It was clear since the beginning of the massive NATO air and sea assault that the West and leaders of Libya’s new government preferred to see Gaddafi dead than alive. Gaddafi alive would have had a lot to reveal about his close relationship with the so called liberators and benefactors of Libya.  Many of the leaders of the National Transitional Council (NTC) now in power, were originally hatchet men for Gaddafi, complicit in his wheeling and dealing, as well as in the rampant cases related to human rights abuses. Other influential figures in the NTC are former CIA assets involved in previous coup plots against Gaddafi and Islamists, who since the early nineties were the main targets of Libyan security agencies.


Gaddafi’s relationship with the West had become very intimate in the last couple of years. The Obama administration had been supplying arms till the Benghazi uprising took place earlier in the year. The Bush administration had sub-contracted torture jobs to the Libyan government. Gaddafi was on excellent terms with the French president Nicolas Sarkozy and the Italian prime minister Silvio Berlusconi. Four years ago, the French government was trying to sell Areva nuclear reactors and Raphael jet fighters to Tripoli. Most of the recent Libyan oil contracts were heading the way of western oil companies. “As soon as it appeared opportune to them, they accepted and armed Gaddafi and Saddam Hussein as allies. As soon as it no longer appeared opportune, they began pointing out the—indisputably—disastrous human rights records of both the leaders”, observed the German newspaper Die Tageszeitung. An analytical report from a Reuters London correspondent said that a trial for Gaddafi would have “embarrassed the western governments”.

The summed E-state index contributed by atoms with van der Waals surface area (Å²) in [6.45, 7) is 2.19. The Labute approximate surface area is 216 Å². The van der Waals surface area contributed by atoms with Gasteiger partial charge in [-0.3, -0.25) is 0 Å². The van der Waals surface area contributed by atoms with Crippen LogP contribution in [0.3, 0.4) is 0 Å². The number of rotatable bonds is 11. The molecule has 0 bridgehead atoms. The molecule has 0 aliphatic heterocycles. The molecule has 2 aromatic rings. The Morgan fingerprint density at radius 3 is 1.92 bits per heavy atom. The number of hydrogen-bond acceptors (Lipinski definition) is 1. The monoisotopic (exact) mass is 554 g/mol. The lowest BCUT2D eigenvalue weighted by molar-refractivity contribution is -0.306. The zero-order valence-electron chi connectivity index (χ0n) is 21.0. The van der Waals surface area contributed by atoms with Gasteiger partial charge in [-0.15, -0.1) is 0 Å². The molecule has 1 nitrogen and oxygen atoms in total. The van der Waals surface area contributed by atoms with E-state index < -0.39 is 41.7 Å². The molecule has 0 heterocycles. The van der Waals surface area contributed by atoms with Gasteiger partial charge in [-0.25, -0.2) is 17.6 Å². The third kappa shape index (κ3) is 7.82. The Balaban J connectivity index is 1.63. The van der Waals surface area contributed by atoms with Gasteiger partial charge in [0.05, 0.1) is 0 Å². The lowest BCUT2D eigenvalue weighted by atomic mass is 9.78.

The death of Gaddafi marks the end of an important chapter in the contemporary history of Africa and the Arab world. Gaddafi was in power since 1969 when the decolonisation process in many parts of sub-Saharan Africa was gaining momentum.  Despite his imperious and often anarchic style of rule, what is indisputable is that soon after Gaddafi seized power with a group of fellow young officers, Libyans soon started enjoying the highest standard of living in the African continent. One of the first things the new government led by Gaddafi did was to wrest control of the oil industry from western multinationals and ask the British and the Americans to vacate from their military bases in the country. Most of the oil revenues were gainfully used for the welfare of the people. Child mortality rates are among the lowest in the world. The WHO in a report published before NATO launched its “Operation Odyssey Dawn” said that health care was available for all citizens “free of charge”. Libya boasts of the highest literacy rates in North Africa




As the bloody events of recent months have shown, Gaddafi’s real nemesis was the West which had never really forgotten or forgiven Gaddafi’s past actions. The Libyan government was an open supporter of the Irish Republican Army (IRA) and the Basque separatists, when the two groups were waging a violent guerrilla war against the British and Spanish governments in the seventies and the eighties. The Saudi King Abdullah openly accused Gaddafi of hatching a plot to murder him. The military action by the US, France and England had the strong backing of the Gulf monarchies. Qatar recently admitted that it had military boots on the ground. 


The mysterious disappearance of a senior Shia cleric from, Imam Moussa Ghadr, during a visit to Libya, has been blamed on Gaddafi and made him a disliked figure in Iran and Lebanon. Sadr was a founder of the Lebanese Amal Party, which is part of the government in Beirut. In the seventies and the eighties, Gaddafi poked his nose in the affairs of many African countries. He along with Ghana’s Jerry Rawlings and Burkina Faso’s Thomas Sankara, were the radical leaders who railed openly against neo-colonialism and the structural policies of the IMF/World Bank. Sankara was killed in the early eighties; Rawlings embraced multiparty democracy and faded away while Gaddafi continued ploughing a lonely furrow. In between he fought a brief war with neighbouring Chad over the disputed Aouzou Strip adjacent to Libya’s southern border. Gaddafi’s penchant for interference in the domestic affairs of other countries extended all the way to the Philippines. He was a key supporter of the Moro Liberation Army fighting for the independence of Mindanao.